Since the onset of the war in Syria the regime of President Bashar al-Assad has portrayed his fight as combating Islamist terrorist gangs in his country. His ally Moscow has backed him up on these claims and urged the United States-led coalition to work with Damascus when it comes to conducting their operations against Islamic State (ISIS) in Syria. The U.S. to date has declined and continues to denounce the Assad regime as wholly “illegitimate”.
Russia has recently sent a small number of forces and equipment to a base in western Syria. Amidst speculations about the nature of the deployment Moscow once again insisted that the U.S. team-up with Assad in the fight against ISIS. Russia’s Foreign Minister Sergei Lavrov even went so far as to say it was “absurd” for the U.S. to be targeting ISIS in Syria without working with the Syrian Army.
Similarly the Assad regime reached out to the Kingdom of Jordan last February to coordinate with Damascus against ISIS after the infamous burning alive of the Jordanian fighter pilot Muath Al-Kassasbeh. More recently Assad has reportedly said he is ready to “collaborate” with the Sunni Arab monarchies of the Persian Gulf, France and Turkey, provided it is against the Islamist terrorists in Syria.
That Russia would be talking about a U.S. anti-ISIS effort done in tandem with Damascus as it sends forces into Syria does raise an eyebrow. Is Russia hinting that it will help the U.S. with its anti-ISIS efforts in Syria if it in essence works with Assad?
The U.S. has clearly given up on any effort to topple the Syrian regime since it has no tenable alternative and is simply bombing ISIS wherever it can in that war-wrecked country. Assad is clinging to the remaining areas he controls in Syria’s west and south and his army has been down-sized to the point that its primary purpose now is to secure a rump state for Assad to survive on. Russia may well be sending in this small force to prepare the ground in Syria in case they ever need to intervene more directly and robustly to prop-up or save Assad.
What’s particularly interesting however, is the current strategic situation. Damascus and Moscow have been portraying the Syrian fight as a mere counter-terrorism effort from the get-go (as opposed to the brutal crushing of a popular grassroots revolt). The situation since that time has certainly devolved and deteriorated to the point where it’s not all that uncommon to hear arguments that Assad should be supported as the lesser evil in this fight. The Independent newspapers’ Patrick Cockburn even suggested that working with Assad against ISIS, as unscrupulous a dictator he might be, could in fact be the best way to bring down his regime in the long run since the threat of such Islamist’s are what is solidifying the support he receives from Syria’s, understandably, terrified minority communities.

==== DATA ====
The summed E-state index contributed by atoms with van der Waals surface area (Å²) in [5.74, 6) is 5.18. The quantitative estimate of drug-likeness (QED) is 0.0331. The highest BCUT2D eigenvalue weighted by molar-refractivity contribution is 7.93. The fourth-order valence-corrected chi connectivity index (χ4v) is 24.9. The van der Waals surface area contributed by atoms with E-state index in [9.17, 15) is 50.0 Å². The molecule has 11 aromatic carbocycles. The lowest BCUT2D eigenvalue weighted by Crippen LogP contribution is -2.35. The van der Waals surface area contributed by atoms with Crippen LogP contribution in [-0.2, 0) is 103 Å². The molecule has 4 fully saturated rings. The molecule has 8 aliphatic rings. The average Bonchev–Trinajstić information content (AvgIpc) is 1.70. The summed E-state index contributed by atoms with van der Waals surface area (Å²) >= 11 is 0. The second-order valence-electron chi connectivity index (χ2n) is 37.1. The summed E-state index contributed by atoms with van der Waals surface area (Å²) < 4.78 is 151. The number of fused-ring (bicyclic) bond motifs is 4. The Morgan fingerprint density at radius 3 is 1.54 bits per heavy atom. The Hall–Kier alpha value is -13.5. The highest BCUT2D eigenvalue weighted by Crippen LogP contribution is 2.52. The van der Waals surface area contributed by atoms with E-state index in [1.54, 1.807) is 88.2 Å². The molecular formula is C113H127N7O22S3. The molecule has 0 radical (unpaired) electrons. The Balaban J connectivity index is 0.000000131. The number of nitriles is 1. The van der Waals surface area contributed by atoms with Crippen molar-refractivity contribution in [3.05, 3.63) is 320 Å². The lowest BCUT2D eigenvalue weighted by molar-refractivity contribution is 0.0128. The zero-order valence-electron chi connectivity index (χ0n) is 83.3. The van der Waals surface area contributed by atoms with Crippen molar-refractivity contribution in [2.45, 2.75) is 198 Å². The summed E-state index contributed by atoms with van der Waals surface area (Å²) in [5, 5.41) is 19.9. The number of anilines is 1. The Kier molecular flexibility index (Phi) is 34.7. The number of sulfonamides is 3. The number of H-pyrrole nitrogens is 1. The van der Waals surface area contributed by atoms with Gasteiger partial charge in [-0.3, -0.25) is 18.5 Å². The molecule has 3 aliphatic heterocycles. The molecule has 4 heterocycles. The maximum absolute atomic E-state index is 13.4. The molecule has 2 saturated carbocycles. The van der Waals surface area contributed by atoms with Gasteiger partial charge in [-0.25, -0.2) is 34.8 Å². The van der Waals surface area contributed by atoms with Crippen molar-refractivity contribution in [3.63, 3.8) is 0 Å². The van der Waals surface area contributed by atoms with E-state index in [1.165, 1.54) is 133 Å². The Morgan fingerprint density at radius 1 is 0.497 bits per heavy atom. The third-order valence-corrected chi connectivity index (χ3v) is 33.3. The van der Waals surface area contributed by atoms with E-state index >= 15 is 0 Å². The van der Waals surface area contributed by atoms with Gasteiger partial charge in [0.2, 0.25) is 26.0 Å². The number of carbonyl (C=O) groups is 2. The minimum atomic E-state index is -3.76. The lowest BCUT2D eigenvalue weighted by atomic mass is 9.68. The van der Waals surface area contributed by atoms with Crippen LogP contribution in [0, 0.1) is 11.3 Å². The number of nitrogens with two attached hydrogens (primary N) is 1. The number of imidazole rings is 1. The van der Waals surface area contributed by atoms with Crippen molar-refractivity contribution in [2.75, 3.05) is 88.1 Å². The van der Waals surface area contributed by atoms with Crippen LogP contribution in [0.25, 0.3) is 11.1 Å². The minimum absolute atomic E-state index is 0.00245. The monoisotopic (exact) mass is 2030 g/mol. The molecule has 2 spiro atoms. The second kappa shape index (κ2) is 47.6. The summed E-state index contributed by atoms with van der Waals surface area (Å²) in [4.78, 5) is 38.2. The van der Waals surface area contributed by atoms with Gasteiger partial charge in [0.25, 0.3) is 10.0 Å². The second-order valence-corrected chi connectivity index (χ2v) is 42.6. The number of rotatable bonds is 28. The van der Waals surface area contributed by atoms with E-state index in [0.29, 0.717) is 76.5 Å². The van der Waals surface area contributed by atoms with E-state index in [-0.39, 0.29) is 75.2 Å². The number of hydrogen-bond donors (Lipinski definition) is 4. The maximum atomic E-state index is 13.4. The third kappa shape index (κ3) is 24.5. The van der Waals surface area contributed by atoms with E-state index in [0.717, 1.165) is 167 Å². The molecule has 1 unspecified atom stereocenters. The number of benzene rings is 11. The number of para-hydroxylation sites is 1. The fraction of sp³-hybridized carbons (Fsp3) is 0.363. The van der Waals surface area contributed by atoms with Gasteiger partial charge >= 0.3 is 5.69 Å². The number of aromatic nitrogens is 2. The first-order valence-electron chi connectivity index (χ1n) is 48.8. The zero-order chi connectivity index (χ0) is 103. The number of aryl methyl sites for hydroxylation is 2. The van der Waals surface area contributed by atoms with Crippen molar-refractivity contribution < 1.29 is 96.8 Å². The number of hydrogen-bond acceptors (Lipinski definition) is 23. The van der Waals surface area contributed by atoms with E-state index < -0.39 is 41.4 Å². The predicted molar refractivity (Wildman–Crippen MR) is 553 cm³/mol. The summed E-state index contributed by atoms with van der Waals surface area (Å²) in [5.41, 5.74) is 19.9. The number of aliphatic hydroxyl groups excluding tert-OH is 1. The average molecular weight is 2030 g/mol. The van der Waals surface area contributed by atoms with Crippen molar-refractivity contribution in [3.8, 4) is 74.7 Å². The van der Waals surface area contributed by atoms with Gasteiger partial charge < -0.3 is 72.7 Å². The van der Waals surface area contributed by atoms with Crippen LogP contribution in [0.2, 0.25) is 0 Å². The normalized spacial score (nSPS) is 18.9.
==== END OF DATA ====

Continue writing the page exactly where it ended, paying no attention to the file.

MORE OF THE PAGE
It’s doubtful however that Assad and/or Russia’s first order of the day is to crush ISIS. But in fact the, almost as bad, al-Qaeda affiliated Jabhat al-Nusra group. In an interview last week Assad once again claimed that his main goal is “defeating terrorism” in Syria. He didn’t, notably, specify nor single out ISIS. Accordingly when he expressed willingness to “collaborate” with the Gulf States and Turkey he said such collaboration would be conditioned upon them forgoing their support for Islamists. Which is quite possibly an indirect reference to al-Nusra who some of those countries have indeed been backing against his forces in Syria.
ISIS has seized territory spanning from Syria’s northeast toward the center and has carried out attacks in the Hama Province and even on the capital Damascus. But the land it occupies is primarily to the northeast where they are being bombed by American jets and are fighting against Syrian Kurdish forces. It’s doubtful Assad can retake the northeast of his country anytime soon. Indeed since August 2014 there has been a limited Syrian Army presence in that part of the country.
To secure the emergent rump state Assad would have to reverse what has arguably been his biggest strategic setback this year to date. The fall of Syria’s northwest province of Idlib to an umbrella Islamist group, the so-called ‘Army of Conquest’, which includes al-Nusra. Idlib borders Hama and Latakia Province and is of instrumental importance to the survival and longevity of this rump state. Indeed al-Nusra’s siege of two Shia-majority towns in Idlib was the subject of negotiations between the two sides (al-Nusra has forces who are cut off and under siege by the regime and Hezbollah in the resort town of al-Zabadani near Damascus) which even saw to a suggested land-swap which would have allowed safe-passage of those Shia populations south to Assad-held territory in return for the lifting of the siege on al-Nusra forces holed-up in Zabadani.
Such negotiations indicated just how Idlib’s fall has proven to be a major setback and general thorn in the side of Assad. Which is why, if he can, he will take the first chance he gets to retake it from those Islamists.